Section 210.8 is where it talks about Ground Fault Circuit Interrupter (GFCI) requirements.  With the edition of NEC 2014, 210.8 (A) reads: All 125-volt, single-phase, 15- and 20-ampere receptacles installed in the locations specificed in 210.8(A)(1) through (10) shall have GFCI protection for personnel.

Newly added to the the NEC 2014: 208.10(A)(10) Laundry Areas.  That's right.  All laundry areas in new built or remodeled homes will include GFCI to all 120 volt receptacles.

Another new add on for the 2014 NEC:  210.8(D) Kitchen Dishwasher Branch Circuit.  GFCI protection shall be provided for outlets that supply dishwashers installed in dwelling unit locations.

One comment mentioned by the instructor at my class today.  "Every year that I teach the class, the NEC adds more locations that GFCIs are required."
 Which was followed by a comment from him.  The Code Panel is talking about adding GFCI to 240Volt outlets to the list of required circuit.  If this is so, the GFCI reset would  most likely be on the circuit breaker, because GFCI breakers are becoming more and more common.  

 

micabay

Unbonded 240 VAC or Why You Should Not Let Cousin Eddy Install Your Dryer.

Customer called: Hey, got a dryer that is not starting.
Set the appointment for the next day.  

The second thing I found: the dryer cord hooked up wrong: (actual photo of said dryer had to be staged as I forgot to snap a photo of the terminal block. All 3 of the following terminal block photos are wrong and can/will cause this situation.)

D9D77CCA-89EF-495E-9590-7363C3760D5E_zps

D623A15C-B686-4439-899A-89757FBF32AE_zps

B62B154A-30C5-49F5-956D-2C8049118A09_zps

Having the cabinet grounded is similar to wearing a seat belt in a car or a helmet riding a bike.  It is only needed when it hits the fan. On my call, the fan got intimate with matter of the fecal variety. 

Before finding the cord hooked up wrong: I found the heater to be grounded, which heated non-stop, blowing the thermal fuse.

Part# 279838 and 3392519.  

Last but not least, the actual dryer which inspired this post :

3DED777B-48AF-4408-A4CD-1457F8F62B03_zps

Its friend next door, the washer(Below):

252416FC-FBC3-4188-9DED-0B9DC2391CA0_zps

When the heater grounded out, the electricity had no ground path to follow.  It had to find a path, by arching to the washer cabinet, which was properly grounded.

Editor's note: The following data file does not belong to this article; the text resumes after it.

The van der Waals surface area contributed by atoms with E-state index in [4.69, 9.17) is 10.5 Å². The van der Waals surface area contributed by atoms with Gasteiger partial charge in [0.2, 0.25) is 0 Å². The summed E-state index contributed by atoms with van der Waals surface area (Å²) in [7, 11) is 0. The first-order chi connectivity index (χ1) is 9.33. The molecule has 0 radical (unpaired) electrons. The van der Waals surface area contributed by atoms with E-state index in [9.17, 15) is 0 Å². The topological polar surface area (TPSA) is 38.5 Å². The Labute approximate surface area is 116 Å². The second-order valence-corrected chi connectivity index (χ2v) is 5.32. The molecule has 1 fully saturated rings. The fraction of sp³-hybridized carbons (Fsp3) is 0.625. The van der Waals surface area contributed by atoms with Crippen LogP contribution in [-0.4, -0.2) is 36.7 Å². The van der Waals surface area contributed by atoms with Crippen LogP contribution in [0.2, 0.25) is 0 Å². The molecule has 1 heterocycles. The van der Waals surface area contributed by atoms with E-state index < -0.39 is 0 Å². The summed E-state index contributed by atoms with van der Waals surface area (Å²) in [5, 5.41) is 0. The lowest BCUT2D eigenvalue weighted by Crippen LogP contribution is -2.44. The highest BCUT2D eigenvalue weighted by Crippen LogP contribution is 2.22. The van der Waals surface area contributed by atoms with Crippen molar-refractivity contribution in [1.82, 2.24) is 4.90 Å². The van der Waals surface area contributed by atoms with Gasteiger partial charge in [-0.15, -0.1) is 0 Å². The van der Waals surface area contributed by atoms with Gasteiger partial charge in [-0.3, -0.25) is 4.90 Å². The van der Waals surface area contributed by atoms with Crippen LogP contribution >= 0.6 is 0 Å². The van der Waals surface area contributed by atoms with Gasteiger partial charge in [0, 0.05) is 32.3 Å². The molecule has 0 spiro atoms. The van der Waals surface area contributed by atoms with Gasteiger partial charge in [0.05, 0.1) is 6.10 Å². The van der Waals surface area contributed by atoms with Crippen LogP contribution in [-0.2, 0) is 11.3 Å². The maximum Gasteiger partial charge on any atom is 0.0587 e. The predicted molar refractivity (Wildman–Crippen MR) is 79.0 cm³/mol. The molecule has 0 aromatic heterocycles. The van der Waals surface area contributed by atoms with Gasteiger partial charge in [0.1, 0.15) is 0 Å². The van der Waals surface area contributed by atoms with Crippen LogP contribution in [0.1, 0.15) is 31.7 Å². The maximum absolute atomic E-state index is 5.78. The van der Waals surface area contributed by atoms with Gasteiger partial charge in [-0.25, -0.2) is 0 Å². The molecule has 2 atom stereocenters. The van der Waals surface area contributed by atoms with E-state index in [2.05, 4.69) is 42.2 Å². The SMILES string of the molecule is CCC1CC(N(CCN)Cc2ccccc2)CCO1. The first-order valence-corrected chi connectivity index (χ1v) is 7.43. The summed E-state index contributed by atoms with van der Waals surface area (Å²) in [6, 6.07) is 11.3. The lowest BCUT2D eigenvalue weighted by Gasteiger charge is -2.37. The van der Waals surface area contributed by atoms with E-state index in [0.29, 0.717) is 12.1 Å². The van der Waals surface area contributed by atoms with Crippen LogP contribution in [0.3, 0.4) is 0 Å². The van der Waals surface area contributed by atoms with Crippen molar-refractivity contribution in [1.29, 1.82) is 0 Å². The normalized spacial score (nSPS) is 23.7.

Please, hire someone that knows what they are doing.  Or at least someone that knows how to follow the pretty little pictures:

12E2826D-D99F-4461-8766-A7E1166B6204_zps

Screen%20Shot%202016-05-05%20at%208.32.1

micabay

Dryer dry time and 240/120VAC

Today's customer was complaint: Dryer taking too long to dry.
blogentry-82846-0-91809500-1439502238_th
Here in the states, our homes are typically wired for 240/120VAC. Some are 208/120VAC systems but that is for another day/story.
The heater in this Samsung Dryer is 9.5 ohms.
Pictured above, the dryer was found hooked up incorrectly, with L1 and Neutral being hooked up backwards when the movers installed the new dryer cord. Which means the heater element was only getting 120 Volts rather than 240 Volts as it was designed.

 

What does this mean for our poor drying complain? The heater in this Samsung Dryer is 9.5 ohms. The heater was supplied with 120 VAC (incorrectly).
9.5 ohms @ 120VAC =1516 Watts.
Now if the dryer was hooked up correctly, blogentry-82846-0-04947400-1439502257_th the heater would be getting 240 VAC.
9.5 ohms @ 240VAC= 6063 Watts. Watts is power output or heat. 1516/6063=.25 or 25% of normal output wattage.....

 

Dryer taking too long to dry. Her quote when describing the problem: "I have to run the dryer about 4 times to get a fully dry load."

 

The best part about this story, the manufacture color codes the wires from the dryer to match the dryer cords. Just in case there is any confusion, they have also attached a pretty picture. blogentry-82846-0-38007600-1439502270_th

 

Bonus Question: What would have happen if you hooked up the cord incorrectly with L2 and N switched?
blogentry-82846-0-44893800-1439506026_th

micabay

Part deception

Recently, I needed to put two infinite burner switches in a Frigidaire slide in range. These switches were for the two large burners. Installed them, and did the simple but basic tests. Both burners now working, customer is happy, :blinky: , I'm happy. I collect my beer :pint1: money for the day and off to other adventures.

Customer calls back next day and not so happy. One burner doesn't get hot enough to hardly boil water. Okay I said, see you later today? Yes. Get out to location and here is what I discovered.... see the pictures below.

D4B4E41F-1481-4FA7-A3A1-DBCB54557D76_zpsncvapbc0.jpg

C530FE2E-E687-4733-AC88-B2D43FB339B1_zpsiuhpocxd.jpg

Did you see it? I almost didn't. Of course the story above is highly plausable but totally fake, because, I saw it before installation of said part. Moral is, always inspect your parts before installing them. One of the switches must have fallen off the assembly line and been packaged with the wrong part number... At the Factory!! Say it aint so, a manufacture making a part mistake?!!? :woot::woot: